How Does a Traumatic Brain Injury Lawsuit Work?
Mr. Hill's Story
Employed as a public defender for over 20 years, Mr. Hill was driving on the interstate to work one morning when a semi truck slammed into the back of his vehicle. Ejected from his vehicle, Mr. Hill landed on the concrete nearly 30 feet from the point of impact. His injuries included a broken back, broken leg and traumatic brain injury involving the left parietal and frontal lobes. As a result of the brain injury, Mr. Hill experienced difficulty with concentration, memory, writing and using expressive language. Since he could no longer work as a public defender, Mr. Hill became depressed and was eventually diagnosed with general anxiety disorder.
Mr. Hill and his personal injury attorney filed a traumatic brain injury lawsuit against the truck driver, who admitted to falling asleep at the wheel. After the truck driver was found guilty of negligence, the court awarded Mr. Hill damages in the amount of $200,000, to be paid by the truck driver's insurance company.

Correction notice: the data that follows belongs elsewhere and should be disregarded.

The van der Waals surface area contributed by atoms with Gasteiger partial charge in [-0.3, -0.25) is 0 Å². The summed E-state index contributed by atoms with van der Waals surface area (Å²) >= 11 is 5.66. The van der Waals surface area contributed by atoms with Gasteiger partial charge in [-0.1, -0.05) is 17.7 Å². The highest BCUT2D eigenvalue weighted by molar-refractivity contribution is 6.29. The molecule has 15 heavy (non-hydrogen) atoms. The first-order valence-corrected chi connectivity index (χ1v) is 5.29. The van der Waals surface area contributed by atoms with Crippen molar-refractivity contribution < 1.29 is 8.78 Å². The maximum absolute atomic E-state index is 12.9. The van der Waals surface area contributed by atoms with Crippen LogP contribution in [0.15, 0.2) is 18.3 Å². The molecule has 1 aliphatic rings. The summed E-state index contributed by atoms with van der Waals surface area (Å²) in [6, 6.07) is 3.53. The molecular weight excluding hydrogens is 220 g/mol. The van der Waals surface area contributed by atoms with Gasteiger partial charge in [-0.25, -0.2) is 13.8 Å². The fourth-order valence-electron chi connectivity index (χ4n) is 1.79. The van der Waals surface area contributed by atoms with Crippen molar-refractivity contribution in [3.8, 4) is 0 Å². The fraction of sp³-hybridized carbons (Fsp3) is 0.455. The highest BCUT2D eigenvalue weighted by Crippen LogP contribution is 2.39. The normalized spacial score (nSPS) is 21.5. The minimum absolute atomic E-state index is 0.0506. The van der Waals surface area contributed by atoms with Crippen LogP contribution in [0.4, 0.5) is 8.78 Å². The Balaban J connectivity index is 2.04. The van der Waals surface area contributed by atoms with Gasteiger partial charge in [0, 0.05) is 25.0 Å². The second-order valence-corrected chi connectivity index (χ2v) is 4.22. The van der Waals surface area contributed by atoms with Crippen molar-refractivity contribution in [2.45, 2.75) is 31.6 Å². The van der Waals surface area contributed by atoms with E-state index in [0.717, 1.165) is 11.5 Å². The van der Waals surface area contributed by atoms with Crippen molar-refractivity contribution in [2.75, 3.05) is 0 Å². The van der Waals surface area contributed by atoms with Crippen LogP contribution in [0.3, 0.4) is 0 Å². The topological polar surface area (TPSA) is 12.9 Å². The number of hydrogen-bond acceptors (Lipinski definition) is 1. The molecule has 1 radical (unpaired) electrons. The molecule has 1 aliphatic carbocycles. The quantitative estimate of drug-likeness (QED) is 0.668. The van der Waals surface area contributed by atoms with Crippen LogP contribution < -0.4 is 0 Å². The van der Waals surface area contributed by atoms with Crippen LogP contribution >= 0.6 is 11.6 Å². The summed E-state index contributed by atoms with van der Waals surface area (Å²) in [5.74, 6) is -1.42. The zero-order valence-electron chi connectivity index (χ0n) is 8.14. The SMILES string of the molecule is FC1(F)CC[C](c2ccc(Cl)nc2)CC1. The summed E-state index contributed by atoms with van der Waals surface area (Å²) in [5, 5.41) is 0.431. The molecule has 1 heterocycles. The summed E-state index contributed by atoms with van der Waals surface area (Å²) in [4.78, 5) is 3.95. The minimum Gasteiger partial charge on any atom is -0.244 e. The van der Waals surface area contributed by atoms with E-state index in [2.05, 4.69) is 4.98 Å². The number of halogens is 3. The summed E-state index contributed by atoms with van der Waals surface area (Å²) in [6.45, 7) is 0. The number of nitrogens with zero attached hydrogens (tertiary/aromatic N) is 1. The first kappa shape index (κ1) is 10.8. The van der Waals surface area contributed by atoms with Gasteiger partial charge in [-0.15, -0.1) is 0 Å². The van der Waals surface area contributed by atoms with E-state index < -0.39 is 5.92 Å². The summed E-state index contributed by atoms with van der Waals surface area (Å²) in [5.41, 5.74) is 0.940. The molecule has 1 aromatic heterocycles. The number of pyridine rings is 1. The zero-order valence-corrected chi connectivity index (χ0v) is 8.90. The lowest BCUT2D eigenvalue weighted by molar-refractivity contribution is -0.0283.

Personal Injury Lawyers Seek Justice
Personal injury lawyers specialize in litigating traumatic or catastrophic injury lawsuits for the purpose of obtaining compensation for the victim and possibly, dependent family members. A traumatic brain injury frequently occurs in serious automobile or motorcycle accidents and industrial accidents. In addition to accidents, traumatic brain injuries may happen due to the negligence of another individual, specifically a healthcare professional. This type of lawsuit would be referred to as medical malpractice lawsuit rather than a personal injury lawsuit. Both kinds of lawsuits require personal injury lawyers who have experience and in-depth knowledge with state and federal laws impacting successful litigation of a traumatic brain injury case.
Legal Guide to Traumatic Brain Injuries
Traumatic brain injury attorneys are familiar with legal documentation and strategies used in brain injury lawsuits. Clinical terms like retrograde amnesia, anterograde amnesia, brain contusion, focal injury and diffuse injury all refer to specific conditions and manifestations of brain injuries. Intracranial (brain) injuries may happen when something hits a person's head and damages a portion of the brain. In the courtroom, traumatic brain injuries, or TBI's, are designated as either closed head injuries or penetrating head injuries (when an object pierces the brain).
Health Consequences of Traumatic Brain Injuries